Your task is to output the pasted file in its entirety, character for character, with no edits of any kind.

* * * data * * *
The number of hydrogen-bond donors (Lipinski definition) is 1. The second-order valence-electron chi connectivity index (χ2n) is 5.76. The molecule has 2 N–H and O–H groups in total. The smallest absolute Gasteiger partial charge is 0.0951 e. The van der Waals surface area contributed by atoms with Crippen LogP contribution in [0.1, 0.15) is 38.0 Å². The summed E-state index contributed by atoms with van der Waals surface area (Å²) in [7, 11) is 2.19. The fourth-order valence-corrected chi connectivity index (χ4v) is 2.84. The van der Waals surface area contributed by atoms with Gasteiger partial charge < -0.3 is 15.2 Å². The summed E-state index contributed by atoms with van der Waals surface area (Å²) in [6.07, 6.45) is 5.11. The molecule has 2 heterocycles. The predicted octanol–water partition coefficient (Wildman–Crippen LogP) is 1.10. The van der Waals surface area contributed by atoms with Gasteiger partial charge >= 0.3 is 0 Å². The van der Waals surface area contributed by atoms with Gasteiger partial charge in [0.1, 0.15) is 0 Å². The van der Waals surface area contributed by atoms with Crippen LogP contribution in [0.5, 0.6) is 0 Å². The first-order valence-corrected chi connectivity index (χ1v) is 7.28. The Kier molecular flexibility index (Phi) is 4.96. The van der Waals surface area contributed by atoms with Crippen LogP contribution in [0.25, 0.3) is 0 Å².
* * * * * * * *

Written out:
The number of hydrogen-bond donors (Lipinski definition) is 1. The second-order valence-electron chi connectivity index (χ2n) is 5.76. The molecule has 2 N–H and O–H groups in total. The smallest absolute Gasteiger partial charge is 0.0951 e. The van der Waals surface area contributed by atoms with Crippen LogP contribution in [0.1, 0.15) is 38.0 Å². The summed E-state index contributed by atoms with van der Waals surface area (Å²) in [7, 11) is 2.19. The fourth-order valence-corrected chi connectivity index (χ4v) is 2.84. The van der Waals surface area contributed by atoms with Gasteiger partial charge < -0.3 is 15.2 Å². The summed E-state index contributed by atoms with van der Waals surface area (Å²) in [6.07, 6.45) is 5.11. The molecule has 2 heterocycles. The predicted octanol–water partition coefficient (Wildman–Crippen LogP) is 1.10. The van der Waals surface area contributed by atoms with Gasteiger partial charge >= 0.3 is 0 Å². The van der Waals surface area contributed by atoms with Gasteiger partial charge in [0.1, 0.15) is 0 Å². The van der Waals surface area contributed by atoms with Crippen LogP contribution in [0.5, 0.6) is 0 Å². The first-order valence-corrected chi connectivity index (χ1v) is 7.28. The Kier molecular flexibility index (Phi) is 4.96. The van der Waals surface area contributed by atoms with Crippen LogP contribution in [0.25, 0.3) is 0 Å².